HH-Web is the beginnings of a web application framework written in Lisp designed to streamline development of modern web applications.
See the LICENSE file for the license covering all code within the HH-Web directory and any subdirectories.
Basically, it's the MIT license, so you are free to do what you want, provided you reproduce the original copyright.
The primary platform for HH-Web development is SBCL x64 on Mac OS X Lion (latest SBCL rev tested is 1.0.57); other Common Lisp implementations that appear to work correctly are CCL 1.8 x86, LispWorks 6.01, and ABCL 1.0.1. HH-Web has also been tested with SBCL 1.0.57 x64 on Ubuntu 11.04.
Platforms with known issues include CCL x64 (problem with threads) and CMUCL (which does not like named-readtables).
In its present form (as of June 2012), there are 4 principal features in HH-Web:
Regex-based URL dispatching: Inspired by Django's (and Rails') use of regex dispatching, HH-Web implements a similar technique, but in Lisp. Most importantly, if the regex contains "variables" (e.g., named registers, in regex parlance), then symbols will be interned for those variables and exposed as parameters to the URL's handler. Thus, components of an URL's path will automatically be extracted and made available as arguments to the handling code.
Dynamic code reloading: HH-Web automatically monitors specific files for new URL dispatching rules, page template changes, and all taglibraries. Changes in the underlying code is by default automatically reflected the next time the page is refreshed in the browser. The intent is to provide the equivalent usability of other web authoring environments such as PHP or ASP: change the code for a page, and reflect that immediately in the browser.
Integrated caching: HH-Web's support for caching is evolving, but in its current form it permits marking caching guidelines for specific URLs. Specifically, caching causes HH-Web to preseve any generated content (from templates and tags, typically) in an in-memory cache for later use. If a request for a page in its map appear again, then HH-Web will serve the content from the cache, rather than invoking code to regenerate the content fresh.
then execute the following expression:
(hh-web:make-skeleton :for :acme :in #p"~/lisp/")
Substitute your own project name for acme in the above expression. Note that the argument to the :for keyword must be a symbol or string, and the argument to the :in keyword must be a directory path (e.g., it must end in "/"), although that directory should not exist,
make-skeleton will not overwrite any files or directories that already present--it will raise an error instead. In the above example, the package for your new application will appear as a subdirectory of the one you provided, thus it will appear in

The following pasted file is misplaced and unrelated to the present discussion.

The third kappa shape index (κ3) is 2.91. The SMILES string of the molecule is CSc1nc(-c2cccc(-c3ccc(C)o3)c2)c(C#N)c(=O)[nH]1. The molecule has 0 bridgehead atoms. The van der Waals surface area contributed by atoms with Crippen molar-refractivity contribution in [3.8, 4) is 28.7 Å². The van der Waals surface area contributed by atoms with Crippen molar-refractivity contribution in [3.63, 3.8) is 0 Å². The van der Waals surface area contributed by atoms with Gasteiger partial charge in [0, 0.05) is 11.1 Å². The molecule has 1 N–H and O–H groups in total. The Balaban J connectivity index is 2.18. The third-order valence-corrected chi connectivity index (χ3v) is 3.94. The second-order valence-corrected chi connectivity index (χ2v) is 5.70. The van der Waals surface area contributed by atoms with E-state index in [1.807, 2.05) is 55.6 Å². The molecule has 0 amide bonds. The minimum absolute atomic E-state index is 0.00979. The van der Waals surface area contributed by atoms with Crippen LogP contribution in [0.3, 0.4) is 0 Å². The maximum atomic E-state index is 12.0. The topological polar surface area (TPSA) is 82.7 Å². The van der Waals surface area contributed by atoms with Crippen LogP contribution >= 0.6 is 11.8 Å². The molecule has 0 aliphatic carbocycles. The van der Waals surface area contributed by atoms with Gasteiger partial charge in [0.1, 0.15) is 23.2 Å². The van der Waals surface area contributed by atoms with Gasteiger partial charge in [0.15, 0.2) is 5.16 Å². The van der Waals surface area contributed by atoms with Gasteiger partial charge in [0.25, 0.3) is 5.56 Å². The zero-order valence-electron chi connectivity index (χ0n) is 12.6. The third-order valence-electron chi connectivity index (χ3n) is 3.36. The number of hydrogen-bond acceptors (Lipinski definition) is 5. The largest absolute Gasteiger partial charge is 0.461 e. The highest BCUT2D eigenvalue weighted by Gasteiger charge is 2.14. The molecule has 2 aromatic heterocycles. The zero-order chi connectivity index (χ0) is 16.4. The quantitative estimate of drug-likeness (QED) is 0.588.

(ql:quickload :acme) (acme:start-httpd-server)
Now just point your browser at http://localhost:8000, and you should see a boilerplate homepage.
You can stop your application at any time by running the following:
Additionally, the generated skeleton of a project also creates a single script called
quickrun.lisp that lets you load and run your site in one step. For example, with SBCL:
sbcl --load ~/lisp/acme/quickrun.lisp
Here's the directory structure created for your project:
/acme | +-- acme.asd # system declaration +-- locales # directory containing files to support i18n and l10n +-- logs.lisp # helpers for logging using log5 +-- package.lisp # package declaration +-- quickrun.lisp # script for loading and running the site +-- server.lisp # runs your site with hunchentoot +-- taglibraries # directory for your tag libraries +-- templates # directory for your templates +-- templates.lisp # file for declaring which templates to use +-- urls.lisp # file containing the regex rules for dispatching requests
To develop your site, edit the following files as needed, and refresh your browser to see changes take effect immediately:
- urls.lisp for your request dispatch rules
- templates.lisp for the declaring what templates you wish to use
- any file in the taglibraries folder for designing your tag or widget libraries
- any file in the templates folder for creating your own page templates
The generated skeleton also demonstrates one mechanism for integrating Bootstrap and jQuery into a site, so that the resources of both libraries are always available. Note that the chosen method here may or may not be suitable for your scenario: the skeleton generates links to CDNs that host these libraries to ease other web sites.
For more information on how HH-Web works and how to make use of it for your application, see the documentation on the wiki.